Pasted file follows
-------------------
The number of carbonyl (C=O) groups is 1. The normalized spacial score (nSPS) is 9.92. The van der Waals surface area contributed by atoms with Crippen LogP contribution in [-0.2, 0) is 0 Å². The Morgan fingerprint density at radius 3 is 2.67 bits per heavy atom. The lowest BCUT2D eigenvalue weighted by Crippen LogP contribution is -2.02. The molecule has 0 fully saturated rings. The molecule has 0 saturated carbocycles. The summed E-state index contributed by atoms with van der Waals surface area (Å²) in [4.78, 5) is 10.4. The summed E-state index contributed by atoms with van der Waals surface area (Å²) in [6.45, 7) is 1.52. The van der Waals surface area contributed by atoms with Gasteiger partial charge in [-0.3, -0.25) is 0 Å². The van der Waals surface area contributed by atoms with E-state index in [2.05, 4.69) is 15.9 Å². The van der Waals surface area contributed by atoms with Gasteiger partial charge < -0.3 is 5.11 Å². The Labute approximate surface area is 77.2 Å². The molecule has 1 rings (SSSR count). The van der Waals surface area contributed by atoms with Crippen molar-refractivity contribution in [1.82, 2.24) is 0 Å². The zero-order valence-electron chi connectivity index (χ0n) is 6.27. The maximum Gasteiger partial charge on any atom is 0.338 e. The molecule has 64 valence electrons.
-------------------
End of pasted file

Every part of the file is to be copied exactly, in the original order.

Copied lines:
The number of carbonyl (C=O) groups is 1. The normalized spacial score (nSPS) is 9.92. The van der Waals surface area contributed by atoms with Crippen LogP contribution in [-0.2, 0) is 0 Å². The Morgan fingerprint density at radius 3 is 2.67 bits per heavy atom. The lowest BCUT2D eigenvalue weighted by Crippen LogP contribution is -2.02. The molecule has 0 fully saturated rings. The molecule has 0 saturated carbocycles. The summed E-state index contributed by atoms with van der Waals surface area (Å²) in [4.78, 5) is 10.4. The summed E-state index contributed by atoms with van der Waals surface area (Å²) in [6.45, 7) is 1.52. The van der Waals surface area contributed by atoms with Gasteiger partial charge in [-0.3, -0.25) is 0 Å². The van der Waals surface area contributed by atoms with E-state index in [2.05, 4.69) is 15.9 Å². The van der Waals surface area contributed by atoms with Gasteiger partial charge < -0.3 is 5.11 Å². The Labute approximate surface area is 77.2 Å². The molecule has 1 rings (SSSR count). The van der Waals surface area contributed by atoms with Crippen molar-refractivity contribution in [1.82, 2.24) is 0 Å². The zero-order valence-electron chi connectivity index (χ0n) is 6.27. The maximum Gasteiger partial charge on any atom is 0.338 e. The molecule has 64 valence electrons.